I did a lot of taste testing with this recipe and no one could believe that the topping was made with cashews as the main ingredient and contained zero diary. I also did some live cooking to show how long it takes to make, my best time being 6 minutes 32 seconds!

If you don’t like Matcha, you can add raw cocoa and make a chocolate version or blueberries to make a fruity version. The options are endless.

Ingredients

Base

  • 1 cup hazelnuts
  • 1 cup desiccated coconut
  • 6 pitted dates

Filling

  • ¾ coconut milk/cream
  • ½ cup raw honey or maple syrup (vegan option)
  • 5 cups raw cashews, soaked for 2 hours minimum in water and then drained
  • ½ cup coconut oil
  • 1 tbsp. matcha green tea powder

Method

  • Blend the hazelnuts, desiccated coconut and pitted dates until it reaches a crumb like consistency
  • Press the mixture firmly into the bottom of a cake tin or if you want to make mini versions distribute evenly into 15 cup cake holders
  • In a clean blender add the coconut milk, honey, cashews and coconut oil until silky smooth
  • Add the matcha powder and blend again until fully combined
  • Pour on top of the base and leave in the fridge/freezer to set

Chocolate Raw cheesecake

Raw Vegan Chocolate Cheesecake (substitute raw cocoa powder for the matcha)

Vegan Pulled Pork (Soul-Food)

Vegan Pulled Pork is soul food and food for the soul.

Vegan pulled pork

‘Food for the body is not enough, there must be food for the soul’

When I first came across this dish I was so excited. I don’t actually like pork enough to order it, but it always looks and smells so good, so what better than an alternative that isn’t pork but smells and tastes just as good and is good for your body and soul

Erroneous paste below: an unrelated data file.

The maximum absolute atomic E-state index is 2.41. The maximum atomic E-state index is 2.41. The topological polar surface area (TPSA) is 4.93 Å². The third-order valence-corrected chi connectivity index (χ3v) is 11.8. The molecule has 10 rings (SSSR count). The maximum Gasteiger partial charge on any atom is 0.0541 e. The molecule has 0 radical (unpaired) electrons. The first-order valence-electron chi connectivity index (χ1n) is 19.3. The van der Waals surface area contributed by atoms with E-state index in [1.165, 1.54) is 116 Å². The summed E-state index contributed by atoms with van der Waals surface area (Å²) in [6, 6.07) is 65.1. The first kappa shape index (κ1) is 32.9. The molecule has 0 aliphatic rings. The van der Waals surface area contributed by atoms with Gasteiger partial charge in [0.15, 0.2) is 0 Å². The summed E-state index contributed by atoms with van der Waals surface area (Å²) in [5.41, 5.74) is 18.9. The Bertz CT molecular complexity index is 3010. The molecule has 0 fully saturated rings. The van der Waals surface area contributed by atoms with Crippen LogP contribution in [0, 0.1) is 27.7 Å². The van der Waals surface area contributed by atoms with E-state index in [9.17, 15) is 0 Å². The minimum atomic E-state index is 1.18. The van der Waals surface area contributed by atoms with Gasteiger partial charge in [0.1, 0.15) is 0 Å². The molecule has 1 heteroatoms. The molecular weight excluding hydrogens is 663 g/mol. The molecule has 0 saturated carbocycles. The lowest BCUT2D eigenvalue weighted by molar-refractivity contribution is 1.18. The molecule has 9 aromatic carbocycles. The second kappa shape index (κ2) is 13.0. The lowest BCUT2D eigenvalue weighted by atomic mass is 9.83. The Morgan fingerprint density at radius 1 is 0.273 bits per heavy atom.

The first version I tried was from the Herbivorous Butcher, a company founded by a sister-brother duo (Dev….we have some work to do here…) and ‘dedicated to creating 100% vegan, meat and cheese alternatives that capture flavour, texture and nutrients without an negative affects to the environment, animals or your health’. Their products were a real eye opener for me, trying the pulled pork, shredded chicken, meat loaf, smoked gouda and cheddar and Mr. B loved it all

I decided if I was going to integrate this into our diet, I needed to make our own version, adapted for our palate (a little more umami for me and a little more spice for Mr. B). I noticed that all the meat products where made with jackfruit and so I decided to find some (fresh or tinned can be found in your local Chinese supermarket and is $1.50 a can), so a super healthy and cheap alternative. I tried the recipe using fresh jackfruit also, but there is a lot of waste of both jackfruit and time and energy and for me personally it wasn’t worth the energy to product ratio

Ingredients

  • 2, 20oz cans jackfruit in brine, drained
  • 2 cups water
  • 1 bottle vegan BBQ sauce or home made vegan BBQ sauce

Vegan BBQ sauce

  • 15oz can tomato sauce
  • 3 tbsp. maple syrup
  • 2 tbsp. apple cider vinegar